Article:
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Smartphone addiction in children: patterns of use and musculoskeletal discomfort during the COVID-19 pandemic in Iran



Smartphone use has increased significantly, especially during the period of global pandemic caused by the novel SARS-CoV2 coronavirus (COVID-19). Concurrently, smartphone addiction is a growing social problem in children and adolescents with the consequence of adverse health outcomes. This study assessed the prevalence of smartphone addiction, patterns of use, and the experienced body-region discomfort among Iranian school students during the COVID-19 pandemic.


A cross-sectional study with students from grades 1–9 recruited n = 585 participants (mean age = 14.49 (2.26 years); female = 65.8%). Data were collected from parents and students through the online 'Smartphone addiction scale-short version’ (SAS-SV), self-reported demographic questionnaires, and extracts of the Nordic musculoskeletal questionnaire for the evaluation of musculoskeletal disorders.


The prevalence rate of smartphone addiction (53.3%) was relatively high in the overall sample. Participants spent 6.85 (4.62) hours per day on their smartphones, which had increased 53.86% relative to the pre-pandemic period. The primary smartphone uses were for social networking (77.9%), web-surfing (53.3%), and camera activities (50.9%). There was a positive correlation between smartphone addiction as assessed with the SAS-SV and daily use time (r = 0.34, p < 0.001), and the percentage of change relative to the pre-pandemic period (r = 0.26, p < 0.001). Discomfort related to smartphone use was mostly reported as present in the eyes (39.7%) and neck (39.1%). A positive correlation was found (p < 0.001) between smartphone addiction and discomfort in the eyes, neck, wrists, shoulders, and upper-back.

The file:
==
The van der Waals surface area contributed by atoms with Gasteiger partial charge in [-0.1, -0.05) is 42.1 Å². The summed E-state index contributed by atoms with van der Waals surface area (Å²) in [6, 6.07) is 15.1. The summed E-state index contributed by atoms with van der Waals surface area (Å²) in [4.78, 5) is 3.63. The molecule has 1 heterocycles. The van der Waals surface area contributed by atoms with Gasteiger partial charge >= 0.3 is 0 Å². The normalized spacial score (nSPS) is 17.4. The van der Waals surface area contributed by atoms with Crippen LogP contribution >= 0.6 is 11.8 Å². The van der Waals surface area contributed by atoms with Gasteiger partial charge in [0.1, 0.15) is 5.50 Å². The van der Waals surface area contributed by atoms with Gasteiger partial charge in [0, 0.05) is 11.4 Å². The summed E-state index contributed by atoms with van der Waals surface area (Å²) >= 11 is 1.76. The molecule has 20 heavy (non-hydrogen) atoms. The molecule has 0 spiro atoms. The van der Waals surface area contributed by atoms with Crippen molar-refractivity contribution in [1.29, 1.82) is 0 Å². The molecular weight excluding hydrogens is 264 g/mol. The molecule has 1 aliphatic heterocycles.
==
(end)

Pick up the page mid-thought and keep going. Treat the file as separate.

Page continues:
The more frequent usage of smartphones by students during the Covid-19 pandemic were associated predominantly with discomfort to the eyes and neck. Parents should consider the complications of musculoskeletal and postural changes during the child’s future years and pay particular attention to the individual’s patterns of smartphone use with an emphasis on posture and usage that reduces discomfort to the eyes and the musculoskeletal system, particularly the neck.

Peer Review reports


Smartphone technology has become an integral part of life for its numerous benefits [1]. Smartphones users are throughout the globe, across all social and economic divides, for multiple different situations and purposes, and across all ages of adults, adolescents and children [2]. As with adult trends, childhood smartphone use has increased dramatically in many countries worldwide. Iran is the world’s thirteen highest smartphone user with over 52 million users in 2021 [3]. Despite the advantages, various negative smartphone consequences affect physical and mental health, reduce social interaction, cognitive disorders, vision, sleep quality, sedentary lifestyle, obesity and psychological dependence which includes smartphone addiction in children [46].